Question 4: How Do I Price My Tiers?
As high as you think people will pay for it, as low as you think you can go while still getting paid.
Deeply unhelpful, I know, lets dig down a little.
Come up with a number for your base product. Do some research, figure out what similar people price their books, or games, or whatever. Now divide your budget by that. That’s how many backers you need to find for your project to succeed. Is this a number you think you can pull to the project, given your reach, communities and so on? If so, congrats, you know what to price your tiers!
If the number seems too high or too low, you might want to fiddle with the pricing, see if there’s room to fix that without cutting into your production costs.
As for other tiers — I like to have a $1–5 “Follow Along” tier, and I usually donate that cash to a local charity or cause. I tend to have a Print and Play or PDF option, with a “Down on your luck” option if possible that has a small discount for people struggling to make ends meet. I’ll often put a “Signed Copy” option where applicable for folx who want to support the game and get my dogs pawprint and price this at around 40–50% more than than the base copy.
I also like tiers that put people into the book. These are super useful if you get clever and factor them into the base art budget of the game in the first place. People, in my experience, are willing to pay up to $250~ to have their OCs and portraits in a game they like.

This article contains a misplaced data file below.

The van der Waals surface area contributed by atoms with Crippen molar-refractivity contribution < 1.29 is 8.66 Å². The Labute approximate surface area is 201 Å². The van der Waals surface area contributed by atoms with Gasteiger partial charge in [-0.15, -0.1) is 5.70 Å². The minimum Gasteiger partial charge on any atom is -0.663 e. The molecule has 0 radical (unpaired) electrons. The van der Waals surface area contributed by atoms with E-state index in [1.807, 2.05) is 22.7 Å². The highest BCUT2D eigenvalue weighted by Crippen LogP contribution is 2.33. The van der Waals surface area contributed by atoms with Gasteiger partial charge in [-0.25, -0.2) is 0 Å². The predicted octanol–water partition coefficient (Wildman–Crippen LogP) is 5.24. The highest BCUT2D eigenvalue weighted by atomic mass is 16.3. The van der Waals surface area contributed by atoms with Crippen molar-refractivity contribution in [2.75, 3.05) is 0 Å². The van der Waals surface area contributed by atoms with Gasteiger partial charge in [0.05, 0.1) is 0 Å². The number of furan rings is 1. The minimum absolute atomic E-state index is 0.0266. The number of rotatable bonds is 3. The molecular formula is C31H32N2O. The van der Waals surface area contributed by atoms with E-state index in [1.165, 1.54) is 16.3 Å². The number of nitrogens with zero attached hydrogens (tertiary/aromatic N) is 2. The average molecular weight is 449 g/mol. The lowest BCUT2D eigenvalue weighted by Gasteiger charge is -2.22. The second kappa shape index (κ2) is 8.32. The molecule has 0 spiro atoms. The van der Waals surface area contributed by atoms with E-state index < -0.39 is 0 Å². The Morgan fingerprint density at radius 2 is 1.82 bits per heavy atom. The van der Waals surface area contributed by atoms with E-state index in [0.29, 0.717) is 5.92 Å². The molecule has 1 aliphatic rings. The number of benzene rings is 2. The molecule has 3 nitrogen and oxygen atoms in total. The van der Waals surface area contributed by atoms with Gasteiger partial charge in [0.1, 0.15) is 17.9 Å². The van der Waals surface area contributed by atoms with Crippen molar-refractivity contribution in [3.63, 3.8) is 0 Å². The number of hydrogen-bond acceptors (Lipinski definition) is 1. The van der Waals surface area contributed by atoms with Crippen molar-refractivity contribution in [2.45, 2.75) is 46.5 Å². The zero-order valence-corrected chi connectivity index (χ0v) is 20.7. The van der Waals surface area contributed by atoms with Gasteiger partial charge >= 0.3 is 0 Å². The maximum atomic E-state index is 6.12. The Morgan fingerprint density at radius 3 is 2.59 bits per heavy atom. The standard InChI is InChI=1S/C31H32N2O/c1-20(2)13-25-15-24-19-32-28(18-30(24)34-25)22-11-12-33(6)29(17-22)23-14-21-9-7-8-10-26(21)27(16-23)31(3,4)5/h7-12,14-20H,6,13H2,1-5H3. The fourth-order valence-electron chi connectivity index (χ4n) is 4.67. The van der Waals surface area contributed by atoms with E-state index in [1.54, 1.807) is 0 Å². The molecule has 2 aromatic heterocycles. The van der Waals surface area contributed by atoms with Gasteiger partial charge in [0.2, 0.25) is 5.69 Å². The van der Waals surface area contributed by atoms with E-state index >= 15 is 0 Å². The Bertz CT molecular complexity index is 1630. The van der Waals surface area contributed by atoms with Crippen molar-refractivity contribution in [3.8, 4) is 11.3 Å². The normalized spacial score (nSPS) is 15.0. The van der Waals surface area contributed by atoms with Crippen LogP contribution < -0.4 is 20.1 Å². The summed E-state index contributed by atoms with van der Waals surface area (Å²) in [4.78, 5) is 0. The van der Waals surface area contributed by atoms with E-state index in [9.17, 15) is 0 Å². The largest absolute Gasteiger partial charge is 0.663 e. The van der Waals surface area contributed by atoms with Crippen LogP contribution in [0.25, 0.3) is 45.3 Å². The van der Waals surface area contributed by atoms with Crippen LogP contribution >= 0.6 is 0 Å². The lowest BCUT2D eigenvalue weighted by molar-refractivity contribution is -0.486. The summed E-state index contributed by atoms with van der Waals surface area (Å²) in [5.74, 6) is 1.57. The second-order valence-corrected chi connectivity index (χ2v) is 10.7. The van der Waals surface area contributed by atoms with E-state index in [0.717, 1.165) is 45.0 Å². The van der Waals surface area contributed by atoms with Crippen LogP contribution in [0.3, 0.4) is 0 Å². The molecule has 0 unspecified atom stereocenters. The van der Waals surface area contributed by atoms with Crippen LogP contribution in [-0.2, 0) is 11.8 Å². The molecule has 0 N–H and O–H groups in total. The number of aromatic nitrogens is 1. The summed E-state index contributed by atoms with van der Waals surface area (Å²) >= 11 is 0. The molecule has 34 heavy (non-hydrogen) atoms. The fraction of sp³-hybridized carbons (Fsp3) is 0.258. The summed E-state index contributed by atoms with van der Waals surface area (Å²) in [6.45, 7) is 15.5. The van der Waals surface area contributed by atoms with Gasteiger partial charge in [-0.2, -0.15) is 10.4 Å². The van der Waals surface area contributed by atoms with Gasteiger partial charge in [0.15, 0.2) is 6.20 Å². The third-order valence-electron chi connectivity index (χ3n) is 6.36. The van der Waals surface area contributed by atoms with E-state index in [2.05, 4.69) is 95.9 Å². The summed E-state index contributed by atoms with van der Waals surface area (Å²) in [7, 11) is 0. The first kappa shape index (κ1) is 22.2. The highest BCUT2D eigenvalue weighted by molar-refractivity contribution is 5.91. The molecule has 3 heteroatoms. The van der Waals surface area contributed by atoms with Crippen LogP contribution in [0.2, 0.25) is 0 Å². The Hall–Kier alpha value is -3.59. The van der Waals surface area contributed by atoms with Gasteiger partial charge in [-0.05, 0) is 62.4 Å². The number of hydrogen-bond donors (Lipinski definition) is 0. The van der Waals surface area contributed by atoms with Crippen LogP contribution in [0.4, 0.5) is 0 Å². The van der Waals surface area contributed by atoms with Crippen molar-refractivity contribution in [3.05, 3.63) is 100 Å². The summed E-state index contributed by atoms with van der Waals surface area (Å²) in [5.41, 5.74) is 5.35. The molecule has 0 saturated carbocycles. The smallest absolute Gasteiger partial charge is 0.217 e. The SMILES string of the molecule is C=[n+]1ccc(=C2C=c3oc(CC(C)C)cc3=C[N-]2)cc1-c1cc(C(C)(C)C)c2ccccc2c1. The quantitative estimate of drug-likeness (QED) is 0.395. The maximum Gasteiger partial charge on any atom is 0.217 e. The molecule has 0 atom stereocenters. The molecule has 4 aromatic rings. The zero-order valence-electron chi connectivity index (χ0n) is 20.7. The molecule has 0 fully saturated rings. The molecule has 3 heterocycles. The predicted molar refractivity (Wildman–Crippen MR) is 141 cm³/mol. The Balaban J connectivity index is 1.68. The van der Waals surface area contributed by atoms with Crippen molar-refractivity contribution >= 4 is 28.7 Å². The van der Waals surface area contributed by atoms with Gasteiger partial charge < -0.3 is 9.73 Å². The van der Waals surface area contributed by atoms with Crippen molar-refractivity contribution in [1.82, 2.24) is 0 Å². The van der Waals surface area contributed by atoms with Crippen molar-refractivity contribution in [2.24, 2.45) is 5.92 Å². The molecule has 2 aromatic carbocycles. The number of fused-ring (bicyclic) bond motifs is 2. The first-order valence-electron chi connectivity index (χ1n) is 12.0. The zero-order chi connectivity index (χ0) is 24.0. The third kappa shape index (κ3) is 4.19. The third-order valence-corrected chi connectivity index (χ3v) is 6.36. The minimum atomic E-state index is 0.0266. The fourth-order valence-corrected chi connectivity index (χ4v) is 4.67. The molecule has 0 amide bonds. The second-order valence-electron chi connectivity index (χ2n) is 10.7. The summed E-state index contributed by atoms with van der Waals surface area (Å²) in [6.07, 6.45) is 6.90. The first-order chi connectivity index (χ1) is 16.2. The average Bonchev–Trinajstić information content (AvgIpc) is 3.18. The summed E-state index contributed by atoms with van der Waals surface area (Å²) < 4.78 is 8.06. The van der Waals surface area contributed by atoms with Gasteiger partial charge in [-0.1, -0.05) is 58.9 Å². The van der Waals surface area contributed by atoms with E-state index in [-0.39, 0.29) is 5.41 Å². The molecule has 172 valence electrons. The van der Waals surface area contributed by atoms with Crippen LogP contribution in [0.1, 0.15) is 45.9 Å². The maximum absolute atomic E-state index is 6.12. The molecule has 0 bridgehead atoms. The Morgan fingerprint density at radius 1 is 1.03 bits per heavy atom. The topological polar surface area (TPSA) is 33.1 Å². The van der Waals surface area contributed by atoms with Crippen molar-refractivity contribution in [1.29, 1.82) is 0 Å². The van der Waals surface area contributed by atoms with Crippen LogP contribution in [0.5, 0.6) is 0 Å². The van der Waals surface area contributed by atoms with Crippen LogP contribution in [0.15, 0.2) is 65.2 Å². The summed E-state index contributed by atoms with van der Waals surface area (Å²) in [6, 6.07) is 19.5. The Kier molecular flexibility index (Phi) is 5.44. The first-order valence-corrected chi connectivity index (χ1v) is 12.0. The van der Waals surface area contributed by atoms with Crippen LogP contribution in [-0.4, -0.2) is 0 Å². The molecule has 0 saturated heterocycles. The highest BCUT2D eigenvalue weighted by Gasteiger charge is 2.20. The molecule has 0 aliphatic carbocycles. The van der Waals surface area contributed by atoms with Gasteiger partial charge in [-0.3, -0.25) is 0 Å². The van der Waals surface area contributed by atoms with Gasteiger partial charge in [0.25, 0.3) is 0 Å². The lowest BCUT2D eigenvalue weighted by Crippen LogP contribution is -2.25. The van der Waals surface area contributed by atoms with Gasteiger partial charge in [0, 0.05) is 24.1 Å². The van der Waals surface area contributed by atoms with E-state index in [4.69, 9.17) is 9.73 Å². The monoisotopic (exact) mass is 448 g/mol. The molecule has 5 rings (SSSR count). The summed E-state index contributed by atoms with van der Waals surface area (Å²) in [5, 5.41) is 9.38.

What I don’t see working very often are expensive “Play the game with the designer!” tiers. Unless you’re Matt Mercer or someone very popular, skip these. Consider instead a “Design something for the game” tier. They tend to work better and are cheap for you to implement. My current project has a tier where, for $150, people can give me the name, animal and class for a card. It’s sold out, and cost me $0 extra to bundle in.
Question 5: Are Paid Ads, Streams, and Podcasts Worth It?
Nah. At least on the lower end of things.
At least for the budgets that I have and what I assume you have, the best ads I’ve ever had were on Facebook, using hyper specific targeting. Otherwise they were a waste of money. The Facebook ones tended to get me enough backers to make back the money I spent and then a lil more. That might be worth it for you. I’d be cautious unless you have a bulky ad budget.
I paid $600 to several outlets to livestream one of my projects, and saw less than 10 backers from the effort. There’s some value in having the videos themselves, and having some noise about the project from the people posting it, but it’s up to you if that’s worth the asking price.
It’s worth mentioning here though — most of these people aren’t scams or anything. They’re just running a business, and how much their services are worth are, ultimately, up to you. Look at their Twitters and Facebooks, see how engaged their fanbase is. Don’t just look at follower counts, look at how many comments and shares and likes they get. 25k followers means nothing if every project they plug gets 1 retweet and a comment saying “SPAM?! HOW DO I UNSUBSCRIBE!?”
Question 6: Do I Need A Video?